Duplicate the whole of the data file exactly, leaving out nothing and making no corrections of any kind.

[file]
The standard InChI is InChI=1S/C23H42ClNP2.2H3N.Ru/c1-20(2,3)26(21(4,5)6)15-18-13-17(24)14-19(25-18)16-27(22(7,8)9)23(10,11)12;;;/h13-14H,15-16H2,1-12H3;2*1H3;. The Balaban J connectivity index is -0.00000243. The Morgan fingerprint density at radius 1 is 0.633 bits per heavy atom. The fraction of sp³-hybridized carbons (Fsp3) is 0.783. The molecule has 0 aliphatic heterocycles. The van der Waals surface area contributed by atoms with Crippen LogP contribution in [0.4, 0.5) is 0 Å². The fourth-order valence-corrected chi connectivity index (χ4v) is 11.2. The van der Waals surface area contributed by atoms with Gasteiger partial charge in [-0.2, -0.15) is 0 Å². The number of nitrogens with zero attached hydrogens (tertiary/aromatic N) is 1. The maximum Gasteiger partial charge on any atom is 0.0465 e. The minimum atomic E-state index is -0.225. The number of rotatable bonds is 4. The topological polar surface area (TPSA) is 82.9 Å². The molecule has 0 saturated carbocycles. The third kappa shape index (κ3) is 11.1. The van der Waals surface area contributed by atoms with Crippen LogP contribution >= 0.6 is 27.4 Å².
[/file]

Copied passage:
The standard InChI is InChI=1S/C23H42ClNP2.2H3N.Ru/c1-20(2,3)26(21(4,5)6)15-18-13-17(24)14-19(25-18)16-27(22(7,8)9)23(10,11)12;;;/h13-14H,15-16H2,1-12H3;2*1H3;. The Balaban J connectivity index is -0.00000243. The Morgan fingerprint density at radius 1 is 0.633 bits per heavy atom. The fraction of sp³-hybridized carbons (Fsp3) is 0.783. The molecule has 0 aliphatic heterocycles. The van der Waals surface area contributed by atoms with Crippen LogP contribution in [0.4, 0.5) is 0 Å². The fourth-order valence-corrected chi connectivity index (χ4v) is 11.2. The van der Waals surface area contributed by atoms with Gasteiger partial charge in [-0.2, -0.15) is 0 Å². The number of nitrogens with zero attached hydrogens (tertiary/aromatic N) is 1. The maximum Gasteiger partial charge on any atom is 0.0465 e. The minimum atomic E-state index is -0.225. The number of rotatable bonds is 4. The topological polar surface area (TPSA) is 82.9 Å². The molecule has 0 saturated carbocycles. The third kappa shape index (κ3) is 11.1. The van der Waals surface area contributed by atoms with Crippen LogP contribution >= 0.6 is 27.4 Å².